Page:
Blue Kansas Sky (Golden Gryphon Press, $24.95, with an incisive introduction by James Morrow) collects four novellas by Michael Bishop that span most of this under-regarded writer's career. Bishop's fiction is done in close-up rather than splashy widescreen, focusing on personal predicaments that reflect larger concerns, infusing fundamental sf tropes with a strong and highly literate humanistic sensibility. Although set in wildly disparate places—a mid-20th-century Mid-western small town; apartheid South Africa; a colony starship; an alien planet—all four demonstrate an enviable ability to inhabit very different skins.
Of the two stories most strongly identified with conventional sf, the earliest piece, "Death and Designation Among the Asadi" (later expanded into Bishop's second novel, Transfigurations), is the stronger. The story of an anthropologist struggling to prove that an apparently primitive alien race is in fact the remnant of a highly technological society deploys the "soft" science of ethnography with the scrupulous rigour of the best hard sf, yet the close of the story is notable for its refusal to opt for easy explanations for the behaviour of either the aliens or the anthropologist. In "Cri de Coeur," set on a colony starship nearing its destination, there's an affecting portrait of a father struggling to raise his Down's Syndrome son, but the contrast of the warm human world and the inhuman stochastic cosmos is a little too neat, and the prejudiced villain, too quickly converted, doesn't convince; Bishop's villains are stronger for being off-stage, as with the anthropologist's rival in "Death and Designation Among the Asadi."
There are no easy lessons, though, in either "Apartheid, Superstrings and Mordecai Thubana" or the coming-of-age story which lends the collection its title. The former is a tough-minded parable in which a middle-class white man who has been rendered invisible to his own kind becomes a witness to the human cost of apartheid South Africa. By turns funny and excoriating, the story brilliantly sustains its central conceit of tangling personal politics with the search by physicists for a Theory of Everything, and dissects the absurdity and human cost of apartheid with chilling effect.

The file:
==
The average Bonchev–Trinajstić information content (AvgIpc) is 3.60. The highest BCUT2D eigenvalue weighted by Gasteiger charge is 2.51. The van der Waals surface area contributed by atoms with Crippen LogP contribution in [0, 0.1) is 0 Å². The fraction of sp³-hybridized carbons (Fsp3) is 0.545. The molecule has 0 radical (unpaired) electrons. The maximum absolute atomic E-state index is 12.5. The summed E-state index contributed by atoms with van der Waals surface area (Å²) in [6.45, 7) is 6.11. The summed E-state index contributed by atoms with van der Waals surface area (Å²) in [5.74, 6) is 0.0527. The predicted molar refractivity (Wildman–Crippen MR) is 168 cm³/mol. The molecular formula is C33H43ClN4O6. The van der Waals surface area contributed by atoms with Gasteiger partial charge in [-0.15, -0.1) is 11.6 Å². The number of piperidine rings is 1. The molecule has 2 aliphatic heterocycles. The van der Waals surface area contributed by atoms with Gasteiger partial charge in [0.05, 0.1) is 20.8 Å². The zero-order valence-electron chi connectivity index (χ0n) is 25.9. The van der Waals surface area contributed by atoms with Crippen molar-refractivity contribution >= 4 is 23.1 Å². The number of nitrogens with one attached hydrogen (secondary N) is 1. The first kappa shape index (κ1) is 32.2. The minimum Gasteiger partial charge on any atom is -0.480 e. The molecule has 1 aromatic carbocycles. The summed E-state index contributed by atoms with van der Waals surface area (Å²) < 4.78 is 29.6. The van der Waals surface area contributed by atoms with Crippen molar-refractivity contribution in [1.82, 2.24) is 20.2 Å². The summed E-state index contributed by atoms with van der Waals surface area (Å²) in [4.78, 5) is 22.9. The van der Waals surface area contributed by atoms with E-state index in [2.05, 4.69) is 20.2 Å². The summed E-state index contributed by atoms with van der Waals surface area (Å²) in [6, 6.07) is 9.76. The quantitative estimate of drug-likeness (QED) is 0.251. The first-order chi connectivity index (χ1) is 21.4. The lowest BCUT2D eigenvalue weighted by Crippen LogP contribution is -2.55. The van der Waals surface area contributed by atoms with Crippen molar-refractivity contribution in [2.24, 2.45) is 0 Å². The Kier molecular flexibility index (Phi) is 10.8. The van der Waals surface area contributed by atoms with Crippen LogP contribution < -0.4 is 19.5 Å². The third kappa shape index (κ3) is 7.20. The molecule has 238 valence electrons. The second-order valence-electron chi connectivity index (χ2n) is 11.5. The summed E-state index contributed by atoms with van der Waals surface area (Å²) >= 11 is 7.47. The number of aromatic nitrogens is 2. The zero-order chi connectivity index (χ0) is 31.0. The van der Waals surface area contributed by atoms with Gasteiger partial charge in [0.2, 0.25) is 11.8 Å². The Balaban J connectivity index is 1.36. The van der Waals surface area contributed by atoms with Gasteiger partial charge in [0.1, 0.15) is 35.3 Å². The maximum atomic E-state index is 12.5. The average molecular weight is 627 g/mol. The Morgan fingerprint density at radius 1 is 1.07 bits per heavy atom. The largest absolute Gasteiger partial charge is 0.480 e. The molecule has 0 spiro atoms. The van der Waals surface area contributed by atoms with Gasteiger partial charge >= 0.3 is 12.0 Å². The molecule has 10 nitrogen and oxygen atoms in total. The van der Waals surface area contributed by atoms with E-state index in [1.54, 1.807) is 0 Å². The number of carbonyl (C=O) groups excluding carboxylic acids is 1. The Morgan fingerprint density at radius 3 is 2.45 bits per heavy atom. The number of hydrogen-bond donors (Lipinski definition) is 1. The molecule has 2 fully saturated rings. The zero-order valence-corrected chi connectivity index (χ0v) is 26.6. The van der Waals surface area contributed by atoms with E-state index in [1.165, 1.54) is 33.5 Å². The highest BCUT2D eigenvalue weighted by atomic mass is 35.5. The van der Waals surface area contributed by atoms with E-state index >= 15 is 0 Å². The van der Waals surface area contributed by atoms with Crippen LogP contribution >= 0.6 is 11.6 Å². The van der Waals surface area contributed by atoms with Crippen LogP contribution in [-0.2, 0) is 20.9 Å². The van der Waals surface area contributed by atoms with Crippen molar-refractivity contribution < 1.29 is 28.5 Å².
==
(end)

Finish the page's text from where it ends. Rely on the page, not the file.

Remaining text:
The eponymous "Blue Kansas Sky," previously unpublished, brilliantly evokes its rural Mid-western setting, intertwining the coming-of-age of young Sonny Peacock with the story of how an ex-convict, Sonny's uncle, Rory, makes himself a place in his community. Only Sonny sees his uncle —sees his human worth—with a clear unprejudiced eye, and Rory repays this with a crucial moment of trust at a turning point in Sonny's life. This limpid and unsentimental story, with its moving epiphanal gracenote, unfolds without recourse to any fantasy (except, possibly, a single moment of flight), yet characterizes Bishop's inclusive impulse, his unjudgmental exposition of human weaknesses, and his celebration of human strengths.
—Paul J. McAuley, Interzone, April 2001